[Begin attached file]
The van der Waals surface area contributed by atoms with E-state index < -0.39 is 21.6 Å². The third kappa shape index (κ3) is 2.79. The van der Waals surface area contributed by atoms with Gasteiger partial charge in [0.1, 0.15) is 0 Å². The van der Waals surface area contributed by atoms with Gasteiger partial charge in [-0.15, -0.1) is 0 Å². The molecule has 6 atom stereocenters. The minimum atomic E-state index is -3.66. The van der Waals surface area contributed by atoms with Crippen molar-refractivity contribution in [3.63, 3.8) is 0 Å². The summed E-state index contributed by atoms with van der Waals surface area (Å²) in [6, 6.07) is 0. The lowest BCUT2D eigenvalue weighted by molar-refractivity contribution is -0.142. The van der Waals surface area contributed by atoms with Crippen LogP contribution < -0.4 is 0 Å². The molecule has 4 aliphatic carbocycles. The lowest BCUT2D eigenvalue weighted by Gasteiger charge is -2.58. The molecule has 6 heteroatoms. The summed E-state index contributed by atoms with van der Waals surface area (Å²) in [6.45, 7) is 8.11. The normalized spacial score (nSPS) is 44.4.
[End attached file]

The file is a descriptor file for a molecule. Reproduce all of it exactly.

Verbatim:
The van der Waals surface area contributed by atoms with E-state index < -0.39 is 21.6 Å². The third kappa shape index (κ3) is 2.79. The van der Waals surface area contributed by atoms with Gasteiger partial charge in [0.1, 0.15) is 0 Å². The van der Waals surface area contributed by atoms with Gasteiger partial charge in [-0.15, -0.1) is 0 Å². The molecule has 6 atom stereocenters. The minimum atomic E-state index is -3.66. The van der Waals surface area contributed by atoms with Crippen molar-refractivity contribution in [3.63, 3.8) is 0 Å². The summed E-state index contributed by atoms with van der Waals surface area (Å²) in [6, 6.07) is 0. The lowest BCUT2D eigenvalue weighted by molar-refractivity contribution is -0.142. The van der Waals surface area contributed by atoms with Crippen LogP contribution < -0.4 is 0 Å². The molecule has 4 aliphatic carbocycles. The lowest BCUT2D eigenvalue weighted by Gasteiger charge is -2.58. The molecule has 6 heteroatoms. The summed E-state index contributed by atoms with van der Waals surface area (Å²) in [6.45, 7) is 8.11. The normalized spacial score (nSPS) is 44.4.